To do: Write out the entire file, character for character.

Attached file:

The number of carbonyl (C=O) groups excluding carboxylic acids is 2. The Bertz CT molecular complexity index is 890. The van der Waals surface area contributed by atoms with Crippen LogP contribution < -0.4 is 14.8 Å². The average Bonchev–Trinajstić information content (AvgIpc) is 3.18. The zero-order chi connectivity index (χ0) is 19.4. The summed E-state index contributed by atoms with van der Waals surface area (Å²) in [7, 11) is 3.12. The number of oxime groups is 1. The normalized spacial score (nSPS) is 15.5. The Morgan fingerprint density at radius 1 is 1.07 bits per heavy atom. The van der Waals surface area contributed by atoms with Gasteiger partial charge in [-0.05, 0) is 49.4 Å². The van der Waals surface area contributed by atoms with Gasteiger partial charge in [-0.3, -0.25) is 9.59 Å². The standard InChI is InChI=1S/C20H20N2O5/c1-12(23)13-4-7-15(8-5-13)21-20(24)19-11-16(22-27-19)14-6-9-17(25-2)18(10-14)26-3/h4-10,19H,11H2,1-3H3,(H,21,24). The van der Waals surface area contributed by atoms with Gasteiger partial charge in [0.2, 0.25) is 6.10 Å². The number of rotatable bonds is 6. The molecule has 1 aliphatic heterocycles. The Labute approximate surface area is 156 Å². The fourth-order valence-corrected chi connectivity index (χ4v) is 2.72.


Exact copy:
The number of carbonyl (C=O) groups excluding carboxylic acids is 2. The Bertz CT molecular complexity index is 890. The van der Waals surface area contributed by atoms with Crippen LogP contribution < -0.4 is 14.8 Å². The average Bonchev–Trinajstić information content (AvgIpc) is 3.18. The zero-order chi connectivity index (χ0) is 19.4. The summed E-state index contributed by atoms with van der Waals surface area (Å²) in [7, 11) is 3.12. The number of oxime groups is 1. The normalized spacial score (nSPS) is 15.5. The Morgan fingerprint density at radius 1 is 1.07 bits per heavy atom. The van der Waals surface area contributed by atoms with Gasteiger partial charge in [-0.05, 0) is 49.4 Å². The van der Waals surface area contributed by atoms with Gasteiger partial charge in [-0.3, -0.25) is 9.59 Å². The standard InChI is InChI=1S/C20H20N2O5/c1-12(23)13-4-7-15(8-5-13)21-20(24)19-11-16(22-27-19)14-6-9-17(25-2)18(10-14)26-3/h4-10,19H,11H2,1-3H3,(H,21,24). The van der Waals surface area contributed by atoms with Gasteiger partial charge in [0.2, 0.25) is 6.10 Å². The number of rotatable bonds is 6. The molecule has 1 aliphatic heterocycles. The Labute approximate surface area is 156 Å². The fourth-order valence-corrected chi connectivity index (χ4v) is 2.72.